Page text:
From here, the list goes on to include a number of other items.

But to be realistic, ingredients located this far down the list (other than nutritional supplements) are not likely to affect the overall rating of this product.

With three notable exceptions

First, we find no mention of probiotics, friendly bacteria applied to the surface of the kibble after processing to help with digestion.

Next, this food includes chelated minerals, minerals that have been chemically attached to protein. This makes them easier to absorb. Chelated minerals are usually found in better dog foods.

And lastly, this recipe contains menadione, a controversial form of vitamin K linked to liver toxicity, allergies and the abnormal break-down of red blood cells.

Since vitamin K isn’t required by AAFCO in either of its dog food nutrient profiles, we question the use of this substance in any canine formulation.

Nature’s Recipe Grain Free Dog Food
The Bottom Line

Judging by its ingredients alone, Nature’s Recipe Grain Free Dog Food looks like an above-average dry product.

But ingredient quality by itself cannot tell the whole story. We still need to estimate the product’s meat content before determining a final rating.

The dashboard displays a dry matter protein reading of 28%, a fat level of 17% and estimated carbohydrates of about 48%.

As a group, the brand features an average protein content of 29% and a mean fat level of 15%. Together, these figures suggest a carbohydrate content of 48% for the overall product line.

And a fat-to-protein ratio of about 52%.

Near-average protein. Near-average fat. And above-average carbs when compared to a typical dry dog food.

When you consider the protein-boosting effect of the pea protein and peas in this recipe, and the garbanzo beans contained in another recipe, this looks like the profile of a kibble containing a moderate amount of meat.

Bottom line?

Nature’s Recipe Grain Free is a plant-based dry dog food using a moderate amount of named meats as its main sources of animal protein, thus earning the brand 3.5 stars.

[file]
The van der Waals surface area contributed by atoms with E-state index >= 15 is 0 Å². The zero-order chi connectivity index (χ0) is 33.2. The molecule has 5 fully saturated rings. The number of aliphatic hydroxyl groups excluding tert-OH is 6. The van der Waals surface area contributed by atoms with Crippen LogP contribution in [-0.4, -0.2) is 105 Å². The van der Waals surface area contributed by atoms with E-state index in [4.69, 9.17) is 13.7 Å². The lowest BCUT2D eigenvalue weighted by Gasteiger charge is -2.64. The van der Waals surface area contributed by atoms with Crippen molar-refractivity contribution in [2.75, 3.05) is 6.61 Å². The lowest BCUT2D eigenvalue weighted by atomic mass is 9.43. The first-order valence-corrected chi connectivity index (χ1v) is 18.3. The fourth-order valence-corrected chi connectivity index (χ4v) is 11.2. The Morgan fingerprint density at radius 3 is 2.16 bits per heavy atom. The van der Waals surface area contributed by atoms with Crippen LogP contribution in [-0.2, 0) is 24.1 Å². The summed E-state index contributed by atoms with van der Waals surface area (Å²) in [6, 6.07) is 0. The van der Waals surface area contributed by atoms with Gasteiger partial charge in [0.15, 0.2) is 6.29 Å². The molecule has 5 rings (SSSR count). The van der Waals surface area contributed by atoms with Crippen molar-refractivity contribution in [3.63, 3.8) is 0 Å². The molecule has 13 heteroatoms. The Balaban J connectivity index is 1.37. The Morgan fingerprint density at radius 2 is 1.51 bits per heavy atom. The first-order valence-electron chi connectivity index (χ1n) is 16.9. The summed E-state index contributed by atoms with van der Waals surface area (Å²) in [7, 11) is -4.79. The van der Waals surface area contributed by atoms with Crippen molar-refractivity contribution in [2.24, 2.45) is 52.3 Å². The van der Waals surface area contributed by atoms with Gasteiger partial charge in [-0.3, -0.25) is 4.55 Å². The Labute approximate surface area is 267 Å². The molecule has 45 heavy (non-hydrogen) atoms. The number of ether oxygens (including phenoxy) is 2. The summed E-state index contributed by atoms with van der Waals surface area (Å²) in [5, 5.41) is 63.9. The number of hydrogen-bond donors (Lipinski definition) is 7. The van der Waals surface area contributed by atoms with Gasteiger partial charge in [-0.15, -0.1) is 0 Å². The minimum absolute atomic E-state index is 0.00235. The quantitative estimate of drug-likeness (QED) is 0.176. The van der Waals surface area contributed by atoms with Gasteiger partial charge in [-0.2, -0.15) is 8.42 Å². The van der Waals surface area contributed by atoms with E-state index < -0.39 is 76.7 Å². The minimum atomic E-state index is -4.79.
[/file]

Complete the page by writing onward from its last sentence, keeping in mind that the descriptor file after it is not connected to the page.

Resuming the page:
Recommended.

We like this product. However, it’s unfortunate the company chose to include menadione in its recipes. Without this controversial ingredient and minus the pea protein, we may have been compelled to award this line a higher rating.

Please note certain recipes are sometimes given a higher or lower rating based upon our estimate of their total meat content and (when appropriate) their fat-to-protein ratios.

Nature’s Recipe Dog Food
Recall History

The following list (if present) includes all dog food recalls since 2009 directly related to this product line. If there are no recalls listed in this section, we have not yet reported any events.

You can view a complete list of all dog food recalls sorted by date. Or view the same list sorted alphabetically by brand.

To learn why our ratings have nothing to do with a product’s recall history, please visit our Dog Food Recalls FAQ page.

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Special FDA Alert

The FDA has announced it is investigating a potential connection between grain-free diets and a type of canine heart disease known as dilated cardiomyopathy. Click here for details.

A Final Word

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Each review is offered in good faith and has been designed to help you make a more informed decision when buying dog food.

However, due to the biological uniqueness of every animal, none of our ratings are intended to suggest feeding a particular product will result in a specific dietary response or health benefit for your pet.

For a better understanding of how we analyze each product, please read our article, "The Problem with Dog Food Reviews".

Remember, no dog food can possibly be appropriate for every life stage, lifestyle or health condition. So, choose wisely. And when in doubt, consult a qualified veterinary professional for help.

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Notes and Updates

03/06/2017 Last Update